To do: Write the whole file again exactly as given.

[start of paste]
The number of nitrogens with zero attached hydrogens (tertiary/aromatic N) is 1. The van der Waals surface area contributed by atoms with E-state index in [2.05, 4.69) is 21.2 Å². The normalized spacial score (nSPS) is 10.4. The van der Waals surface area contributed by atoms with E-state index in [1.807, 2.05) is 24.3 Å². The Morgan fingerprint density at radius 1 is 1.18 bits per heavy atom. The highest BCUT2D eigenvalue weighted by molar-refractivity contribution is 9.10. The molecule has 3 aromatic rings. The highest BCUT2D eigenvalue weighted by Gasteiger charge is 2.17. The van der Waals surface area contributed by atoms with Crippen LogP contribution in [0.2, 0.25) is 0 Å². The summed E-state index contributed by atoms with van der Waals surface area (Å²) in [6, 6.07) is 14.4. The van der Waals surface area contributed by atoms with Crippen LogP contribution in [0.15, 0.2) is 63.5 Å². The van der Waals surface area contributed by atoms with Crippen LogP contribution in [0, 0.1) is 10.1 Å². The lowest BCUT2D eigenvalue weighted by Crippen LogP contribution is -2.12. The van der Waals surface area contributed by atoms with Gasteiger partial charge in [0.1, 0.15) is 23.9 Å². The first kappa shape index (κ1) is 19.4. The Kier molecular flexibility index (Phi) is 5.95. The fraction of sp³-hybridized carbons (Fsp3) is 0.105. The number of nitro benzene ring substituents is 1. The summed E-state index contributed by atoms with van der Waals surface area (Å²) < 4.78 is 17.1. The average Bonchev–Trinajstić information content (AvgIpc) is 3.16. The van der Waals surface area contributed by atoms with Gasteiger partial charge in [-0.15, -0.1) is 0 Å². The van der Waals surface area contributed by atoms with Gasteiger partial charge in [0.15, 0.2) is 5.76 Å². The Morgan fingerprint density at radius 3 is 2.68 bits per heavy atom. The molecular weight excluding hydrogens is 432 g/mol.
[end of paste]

The number of nitrogens with zero attached hydrogens (tertiary/aromatic N) is 1. The van der Waals surface area contributed by atoms with E-state index in [2.05, 4.69) is 21.2 Å². The normalized spacial score (nSPS) is 10.4. The van der Waals surface area contributed by atoms with E-state index in [1.807, 2.05) is 24.3 Å². The Morgan fingerprint density at radius 1 is 1.18 bits per heavy atom. The highest BCUT2D eigenvalue weighted by molar-refractivity contribution is 9.10. The molecule has 3 aromatic rings. The highest BCUT2D eigenvalue weighted by Gasteiger charge is 2.17. The van der Waals surface area contributed by atoms with Crippen LogP contribution in [0.2, 0.25) is 0 Å². The summed E-state index contributed by atoms with van der Waals surface area (Å²) in [6, 6.07) is 14.4. The van der Waals surface area contributed by atoms with Crippen LogP contribution in [0.15, 0.2) is 63.5 Å². The van der Waals surface area contributed by atoms with Crippen LogP contribution in [0, 0.1) is 10.1 Å². The lowest BCUT2D eigenvalue weighted by Crippen LogP contribution is -2.12. The van der Waals surface area contributed by atoms with Gasteiger partial charge in [0.1, 0.15) is 23.9 Å². The first kappa shape index (κ1) is 19.4. The Kier molecular flexibility index (Phi) is 5.95. The fraction of sp³-hybridized carbons (Fsp3) is 0.105. The number of nitro benzene ring substituents is 1. The summed E-state index contributed by atoms with van der Waals surface area (Å²) < 4.78 is 17.1. The average Bonchev–Trinajstić information content (AvgIpc) is 3.16. The van der Waals surface area contributed by atoms with Gasteiger partial charge in [-0.15, -0.1) is 0 Å². The van der Waals surface area contributed by atoms with Gasteiger partial charge in [0.15, 0.2) is 5.76 Å². The Morgan fingerprint density at radius 3 is 2.68 bits per heavy atom. The molecular weight excluding hydrogens is 432 g/mol.